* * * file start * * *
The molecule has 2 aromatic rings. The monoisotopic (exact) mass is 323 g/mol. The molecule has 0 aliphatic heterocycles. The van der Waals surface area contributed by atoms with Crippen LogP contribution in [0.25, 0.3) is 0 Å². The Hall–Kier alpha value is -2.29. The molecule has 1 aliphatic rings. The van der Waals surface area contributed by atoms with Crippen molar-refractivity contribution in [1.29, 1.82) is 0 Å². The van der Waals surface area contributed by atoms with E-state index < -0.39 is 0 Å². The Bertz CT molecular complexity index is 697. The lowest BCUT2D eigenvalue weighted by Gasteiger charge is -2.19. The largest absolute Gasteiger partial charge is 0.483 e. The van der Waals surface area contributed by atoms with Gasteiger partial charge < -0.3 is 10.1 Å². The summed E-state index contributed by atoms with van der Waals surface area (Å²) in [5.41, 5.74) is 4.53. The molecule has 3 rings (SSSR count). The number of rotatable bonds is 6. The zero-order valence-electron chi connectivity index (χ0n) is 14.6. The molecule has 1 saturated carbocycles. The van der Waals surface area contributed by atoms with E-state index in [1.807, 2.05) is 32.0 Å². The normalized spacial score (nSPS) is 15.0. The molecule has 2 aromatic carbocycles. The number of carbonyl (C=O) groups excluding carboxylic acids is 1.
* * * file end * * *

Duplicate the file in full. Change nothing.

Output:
The molecule has 2 aromatic rings. The monoisotopic (exact) mass is 323 g/mol. The molecule has 0 aliphatic heterocycles. The van der Waals surface area contributed by atoms with Crippen LogP contribution in [0.25, 0.3) is 0 Å². The Hall–Kier alpha value is -2.29. The molecule has 1 aliphatic rings. The van der Waals surface area contributed by atoms with Crippen molar-refractivity contribution in [1.29, 1.82) is 0 Å². The van der Waals surface area contributed by atoms with E-state index < -0.39 is 0 Å². The Bertz CT molecular complexity index is 697. The lowest BCUT2D eigenvalue weighted by Gasteiger charge is -2.19. The largest absolute Gasteiger partial charge is 0.483 e. The van der Waals surface area contributed by atoms with Gasteiger partial charge < -0.3 is 10.1 Å². The summed E-state index contributed by atoms with van der Waals surface area (Å²) in [5.41, 5.74) is 4.53. The molecule has 3 rings (SSSR count). The number of rotatable bonds is 6. The zero-order valence-electron chi connectivity index (χ0n) is 14.6. The molecule has 1 saturated carbocycles. The van der Waals surface area contributed by atoms with E-state index in [1.807, 2.05) is 32.0 Å². The normalized spacial score (nSPS) is 15.0. The molecule has 2 aromatic carbocycles. The number of carbonyl (C=O) groups excluding carboxylic acids is 1.